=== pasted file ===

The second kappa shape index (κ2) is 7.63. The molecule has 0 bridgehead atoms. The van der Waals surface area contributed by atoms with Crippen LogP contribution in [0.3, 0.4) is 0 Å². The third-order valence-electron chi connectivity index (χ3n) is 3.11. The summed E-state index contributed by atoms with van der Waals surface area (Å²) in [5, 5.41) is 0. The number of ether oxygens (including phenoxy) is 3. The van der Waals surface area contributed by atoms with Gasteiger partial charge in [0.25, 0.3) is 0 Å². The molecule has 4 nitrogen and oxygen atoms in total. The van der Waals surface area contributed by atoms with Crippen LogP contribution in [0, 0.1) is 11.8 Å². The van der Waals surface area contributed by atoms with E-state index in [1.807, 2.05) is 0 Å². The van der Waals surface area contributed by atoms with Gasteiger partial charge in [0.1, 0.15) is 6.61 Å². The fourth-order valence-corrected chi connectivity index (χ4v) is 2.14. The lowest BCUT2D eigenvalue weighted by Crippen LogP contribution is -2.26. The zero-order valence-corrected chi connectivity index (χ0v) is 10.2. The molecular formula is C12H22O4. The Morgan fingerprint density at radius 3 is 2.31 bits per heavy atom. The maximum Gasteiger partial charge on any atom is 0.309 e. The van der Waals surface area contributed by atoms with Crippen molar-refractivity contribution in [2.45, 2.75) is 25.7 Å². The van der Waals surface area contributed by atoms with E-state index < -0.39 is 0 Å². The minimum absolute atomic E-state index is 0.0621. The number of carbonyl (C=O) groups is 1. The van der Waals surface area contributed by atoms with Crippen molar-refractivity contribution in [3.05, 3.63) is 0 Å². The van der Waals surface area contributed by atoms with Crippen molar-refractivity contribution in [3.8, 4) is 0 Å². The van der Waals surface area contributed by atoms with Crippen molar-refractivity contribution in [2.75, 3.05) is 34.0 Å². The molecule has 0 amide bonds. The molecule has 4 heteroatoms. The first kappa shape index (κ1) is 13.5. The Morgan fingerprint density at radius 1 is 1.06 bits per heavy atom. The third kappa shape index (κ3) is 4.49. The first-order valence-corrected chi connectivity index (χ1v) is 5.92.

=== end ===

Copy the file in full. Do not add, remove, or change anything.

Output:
The second kappa shape index (κ2) is 7.63. The molecule has 0 bridgehead atoms. The van der Waals surface area contributed by atoms with Crippen LogP contribution in [0.3, 0.4) is 0 Å². The third-order valence-electron chi connectivity index (χ3n) is 3.11. The summed E-state index contributed by atoms with van der Waals surface area (Å²) in [5, 5.41) is 0. The number of ether oxygens (including phenoxy) is 3. The van der Waals surface area contributed by atoms with Gasteiger partial charge in [0.25, 0.3) is 0 Å². The molecule has 4 nitrogen and oxygen atoms in total. The van der Waals surface area contributed by atoms with Crippen LogP contribution in [0, 0.1) is 11.8 Å². The van der Waals surface area contributed by atoms with E-state index in [1.807, 2.05) is 0 Å². The van der Waals surface area contributed by atoms with Gasteiger partial charge in [0.1, 0.15) is 6.61 Å². The fourth-order valence-corrected chi connectivity index (χ4v) is 2.14. The lowest BCUT2D eigenvalue weighted by Crippen LogP contribution is -2.26. The zero-order valence-corrected chi connectivity index (χ0v) is 10.2. The molecular formula is C12H22O4. The Morgan fingerprint density at radius 3 is 2.31 bits per heavy atom. The maximum Gasteiger partial charge on any atom is 0.309 e. The van der Waals surface area contributed by atoms with Crippen molar-refractivity contribution in [2.45, 2.75) is 25.7 Å². The van der Waals surface area contributed by atoms with E-state index < -0.39 is 0 Å². The minimum absolute atomic E-state index is 0.0621. The number of carbonyl (C=O) groups is 1. The van der Waals surface area contributed by atoms with Crippen molar-refractivity contribution in [3.05, 3.63) is 0 Å². The van der Waals surface area contributed by atoms with Crippen molar-refractivity contribution in [3.8, 4) is 0 Å². The van der Waals surface area contributed by atoms with Crippen molar-refractivity contribution in [2.75, 3.05) is 34.0 Å². The molecule has 0 amide bonds. The molecule has 4 heteroatoms. The first kappa shape index (κ1) is 13.5. The Morgan fingerprint density at radius 1 is 1.06 bits per heavy atom. The third kappa shape index (κ3) is 4.49. The first-order valence-corrected chi connectivity index (χ1v) is 5.92.